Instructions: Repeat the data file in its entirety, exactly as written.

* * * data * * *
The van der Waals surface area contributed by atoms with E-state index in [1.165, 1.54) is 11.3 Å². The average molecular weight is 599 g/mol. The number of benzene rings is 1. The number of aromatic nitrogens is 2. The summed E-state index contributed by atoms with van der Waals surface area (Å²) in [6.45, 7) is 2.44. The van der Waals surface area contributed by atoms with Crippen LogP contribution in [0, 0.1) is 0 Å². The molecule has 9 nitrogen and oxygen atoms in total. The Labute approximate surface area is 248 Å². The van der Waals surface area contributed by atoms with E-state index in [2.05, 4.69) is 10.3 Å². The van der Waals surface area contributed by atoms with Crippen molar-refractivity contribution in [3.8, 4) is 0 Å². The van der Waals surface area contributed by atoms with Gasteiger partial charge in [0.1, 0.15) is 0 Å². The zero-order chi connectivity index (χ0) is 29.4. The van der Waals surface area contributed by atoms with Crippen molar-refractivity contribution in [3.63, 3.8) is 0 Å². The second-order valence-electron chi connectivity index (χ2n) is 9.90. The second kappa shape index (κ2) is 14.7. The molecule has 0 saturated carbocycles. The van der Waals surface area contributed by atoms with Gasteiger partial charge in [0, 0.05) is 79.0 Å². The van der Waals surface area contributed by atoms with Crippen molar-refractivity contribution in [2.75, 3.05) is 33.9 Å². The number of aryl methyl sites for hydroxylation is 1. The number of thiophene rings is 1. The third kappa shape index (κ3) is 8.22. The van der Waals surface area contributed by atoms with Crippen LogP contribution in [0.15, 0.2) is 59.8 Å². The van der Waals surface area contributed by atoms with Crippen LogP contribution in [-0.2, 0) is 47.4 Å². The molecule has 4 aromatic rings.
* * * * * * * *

The van der Waals surface area contributed by atoms with E-state index in [1.165, 1.54) is 11.3 Å². The average molecular weight is 599 g/mol. The number of benzene rings is 1. The number of aromatic nitrogens is 2. The summed E-state index contributed by atoms with van der Waals surface area (Å²) in [6.45, 7) is 2.44. The van der Waals surface area contributed by atoms with Crippen LogP contribution in [0, 0.1) is 0 Å². The molecule has 9 nitrogen and oxygen atoms in total. The Labute approximate surface area is 248 Å². The van der Waals surface area contributed by atoms with E-state index in [2.05, 4.69) is 10.3 Å². The van der Waals surface area contributed by atoms with Crippen molar-refractivity contribution in [3.8, 4) is 0 Å². The van der Waals surface area contributed by atoms with Gasteiger partial charge in [0.1, 0.15) is 0 Å². The zero-order chi connectivity index (χ0) is 29.4. The van der Waals surface area contributed by atoms with Crippen molar-refractivity contribution in [3.63, 3.8) is 0 Å². The second-order valence-electron chi connectivity index (χ2n) is 9.90. The second kappa shape index (κ2) is 14.7. The molecule has 0 saturated carbocycles. The van der Waals surface area contributed by atoms with Gasteiger partial charge in [0, 0.05) is 79.0 Å². The van der Waals surface area contributed by atoms with Crippen molar-refractivity contribution in [2.75, 3.05) is 33.9 Å². The number of aryl methyl sites for hydroxylation is 1. The number of thiophene rings is 1. The third kappa shape index (κ3) is 8.22. The van der Waals surface area contributed by atoms with Crippen LogP contribution in [0.15, 0.2) is 59.8 Å². The van der Waals surface area contributed by atoms with Crippen LogP contribution in [-0.2, 0) is 47.4 Å². The molecule has 4 aromatic rings.